Gal Gadot in "Wonder Woman" (Warner Bros. Entertainment)

"Wonder Woman," a massive hit in America, isn't as loved overseas

Though "Wonder Woman" broke records in North America, it failed to work wonders throughout the rest of the world


Leigh C. Anderson
September 22, 2017 10:03PM (UTC)

As the first major female-centric, female-directed super hero film, “Wonder Woman” burst upon the scene in the United States, becoming the highest-grossing film of the summer with $411.5 million in earnings at the North American box office.

Film fanatics were abuzz with excitement upon its release in June, and the praise and positive reviews soon followed. With a great message, it was a welcome thing to have at the box office.

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This, however, was not true for the rest of the world, where “Wonder Woman” failed to work wonders.

The sum total of its earnings at home and overseas amounted to $819 million, which — while well above the movie’s budget — showed a strikingly low percentage from abroad: just 49.7, according to a Forbes report. Yes, still highly profitable, but compare that to its less successful predecessor in the Warner Bros. DC franchise, "Batman v. Superman: Dawn of Justice," which swiped 62.2 percent of its take from foreign markets.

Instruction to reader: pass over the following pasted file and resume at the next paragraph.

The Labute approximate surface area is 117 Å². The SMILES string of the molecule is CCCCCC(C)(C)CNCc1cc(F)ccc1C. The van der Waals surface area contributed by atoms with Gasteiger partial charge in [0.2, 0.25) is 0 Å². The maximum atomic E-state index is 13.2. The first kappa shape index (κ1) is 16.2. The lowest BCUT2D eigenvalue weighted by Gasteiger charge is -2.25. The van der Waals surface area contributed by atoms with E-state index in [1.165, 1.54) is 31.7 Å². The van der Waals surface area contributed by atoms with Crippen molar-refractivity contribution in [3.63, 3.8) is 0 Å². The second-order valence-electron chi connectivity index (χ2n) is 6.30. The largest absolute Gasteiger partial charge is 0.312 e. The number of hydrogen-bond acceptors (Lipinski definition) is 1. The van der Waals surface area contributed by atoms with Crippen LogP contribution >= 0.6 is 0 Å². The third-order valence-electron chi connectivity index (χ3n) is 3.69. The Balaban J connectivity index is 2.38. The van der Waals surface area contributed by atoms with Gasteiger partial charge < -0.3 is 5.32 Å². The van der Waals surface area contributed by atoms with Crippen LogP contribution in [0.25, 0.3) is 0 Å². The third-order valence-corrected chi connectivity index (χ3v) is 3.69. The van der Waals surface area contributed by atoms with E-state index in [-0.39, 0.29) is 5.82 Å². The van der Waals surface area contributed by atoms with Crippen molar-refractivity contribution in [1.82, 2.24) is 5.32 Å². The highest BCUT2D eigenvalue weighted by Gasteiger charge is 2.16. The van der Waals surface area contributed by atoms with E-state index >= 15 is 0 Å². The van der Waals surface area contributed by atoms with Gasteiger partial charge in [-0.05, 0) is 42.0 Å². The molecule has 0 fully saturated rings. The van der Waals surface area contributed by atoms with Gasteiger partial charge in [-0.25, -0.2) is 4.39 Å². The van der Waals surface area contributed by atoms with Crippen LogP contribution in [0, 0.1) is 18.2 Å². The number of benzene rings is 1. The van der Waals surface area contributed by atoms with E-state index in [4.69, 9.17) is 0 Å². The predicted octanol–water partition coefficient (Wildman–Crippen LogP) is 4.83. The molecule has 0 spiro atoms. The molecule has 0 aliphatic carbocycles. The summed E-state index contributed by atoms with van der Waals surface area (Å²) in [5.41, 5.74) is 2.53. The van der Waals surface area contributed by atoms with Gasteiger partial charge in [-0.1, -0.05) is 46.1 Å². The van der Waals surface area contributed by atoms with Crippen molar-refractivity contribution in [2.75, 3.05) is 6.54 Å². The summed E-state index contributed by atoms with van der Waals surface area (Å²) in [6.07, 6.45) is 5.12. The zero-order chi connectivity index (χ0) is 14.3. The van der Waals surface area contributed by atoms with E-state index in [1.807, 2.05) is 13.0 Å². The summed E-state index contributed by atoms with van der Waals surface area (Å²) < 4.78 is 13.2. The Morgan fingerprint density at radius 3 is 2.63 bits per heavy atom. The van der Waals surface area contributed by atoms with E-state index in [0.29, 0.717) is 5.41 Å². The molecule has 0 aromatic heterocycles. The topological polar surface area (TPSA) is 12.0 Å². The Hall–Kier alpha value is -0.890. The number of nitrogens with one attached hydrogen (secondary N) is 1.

But this wasn't a worldwide phenomenon. While, inn some foreign markets the film performed miserably — like the United Kingdom, Italy, Russia and South Korea — in others it thrived: places like Brazil, Australia and Taiwan.

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Previous big-name superhero films, such as “The Amazing Spiderman 2” and “X-Men: Apocalypse” both earned 71.4 percent of their revenue overseas, according to the report, but even lesser-known ones like “Doctor Strange” did well with 65.7 percent.

While its success in North America broke records, “Wonder Woman” could have had even more impressive earning totals had it been able to penetrate the foreign market. Yes, the film is an unqualified success in many, many ways — but there seems to be at least something wrong with the rest of the globe here.

The why of this lack of success overseas is a mystery: Lack of foreign interest in the film, lack of knowledge of the character, the sub-par Warner Bros. offerings, the 11 Marvel films that have come before it, chauvinism and lead actress Gal Gadot’s anti-Palenstinian rhetoric were all factors proposed by Forbes — none of that seems fully satisfactory however.

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Whatever happened, it’s something that best be figured out by 2019, when “Wonder Woman 2” is scheduled for release.


Leigh C. Anderson

Leigh C. Anderson is an editorial intern at Salon.

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